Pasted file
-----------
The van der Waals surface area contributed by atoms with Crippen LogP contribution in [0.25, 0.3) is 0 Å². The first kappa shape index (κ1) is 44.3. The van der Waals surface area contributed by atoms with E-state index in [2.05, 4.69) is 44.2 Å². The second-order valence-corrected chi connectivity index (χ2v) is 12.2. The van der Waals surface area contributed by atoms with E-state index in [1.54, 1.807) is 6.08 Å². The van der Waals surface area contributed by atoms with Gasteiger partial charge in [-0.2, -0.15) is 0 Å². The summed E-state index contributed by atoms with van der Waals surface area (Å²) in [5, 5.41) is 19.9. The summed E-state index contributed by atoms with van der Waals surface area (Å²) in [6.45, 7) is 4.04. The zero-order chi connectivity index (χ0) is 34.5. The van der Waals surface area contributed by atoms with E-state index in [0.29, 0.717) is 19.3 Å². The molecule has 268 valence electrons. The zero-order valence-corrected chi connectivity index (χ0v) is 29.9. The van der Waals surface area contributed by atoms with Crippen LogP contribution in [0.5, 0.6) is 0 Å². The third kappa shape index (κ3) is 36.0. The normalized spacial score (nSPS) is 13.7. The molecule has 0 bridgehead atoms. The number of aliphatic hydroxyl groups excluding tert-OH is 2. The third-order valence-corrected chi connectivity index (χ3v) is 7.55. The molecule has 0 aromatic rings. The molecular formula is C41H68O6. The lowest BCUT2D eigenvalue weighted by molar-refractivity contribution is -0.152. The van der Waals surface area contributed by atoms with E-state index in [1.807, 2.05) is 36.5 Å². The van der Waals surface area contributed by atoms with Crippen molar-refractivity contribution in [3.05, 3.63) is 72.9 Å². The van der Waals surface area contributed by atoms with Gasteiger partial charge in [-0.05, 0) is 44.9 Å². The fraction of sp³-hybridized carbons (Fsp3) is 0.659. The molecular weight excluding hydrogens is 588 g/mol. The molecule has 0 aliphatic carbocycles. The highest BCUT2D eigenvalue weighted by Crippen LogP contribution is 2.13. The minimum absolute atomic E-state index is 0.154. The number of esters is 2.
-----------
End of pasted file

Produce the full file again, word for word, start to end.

The van der Waals surface area contributed by atoms with Crippen LogP contribution in [0.25, 0.3) is 0 Å². The first kappa shape index (κ1) is 44.3. The van der Waals surface area contributed by atoms with E-state index in [2.05, 4.69) is 44.2 Å². The second-order valence-corrected chi connectivity index (χ2v) is 12.2. The van der Waals surface area contributed by atoms with E-state index in [1.54, 1.807) is 6.08 Å². The van der Waals surface area contributed by atoms with Gasteiger partial charge in [-0.2, -0.15) is 0 Å². The summed E-state index contributed by atoms with van der Waals surface area (Å²) in [5, 5.41) is 19.9. The summed E-state index contributed by atoms with van der Waals surface area (Å²) in [6.45, 7) is 4.04. The zero-order chi connectivity index (χ0) is 34.5. The van der Waals surface area contributed by atoms with E-state index in [0.29, 0.717) is 19.3 Å². The molecule has 268 valence electrons. The zero-order valence-corrected chi connectivity index (χ0v) is 29.9. The van der Waals surface area contributed by atoms with Crippen LogP contribution in [0.5, 0.6) is 0 Å². The third kappa shape index (κ3) is 36.0. The normalized spacial score (nSPS) is 13.7. The molecule has 0 bridgehead atoms. The number of aliphatic hydroxyl groups excluding tert-OH is 2. The third-order valence-corrected chi connectivity index (χ3v) is 7.55. The molecule has 0 aromatic rings. The molecular formula is C41H68O6. The lowest BCUT2D eigenvalue weighted by molar-refractivity contribution is -0.152. The van der Waals surface area contributed by atoms with E-state index in [1.807, 2.05) is 36.5 Å². The van der Waals surface area contributed by atoms with Crippen molar-refractivity contribution in [3.05, 3.63) is 72.9 Å². The van der Waals surface area contributed by atoms with Gasteiger partial charge in [-0.05, 0) is 44.9 Å². The fraction of sp³-hybridized carbons (Fsp3) is 0.659. The molecular weight excluding hydrogens is 588 g/mol. The molecule has 0 aliphatic carbocycles. The highest BCUT2D eigenvalue weighted by Crippen LogP contribution is 2.13. The minimum absolute atomic E-state index is 0.154. The number of esters is 2.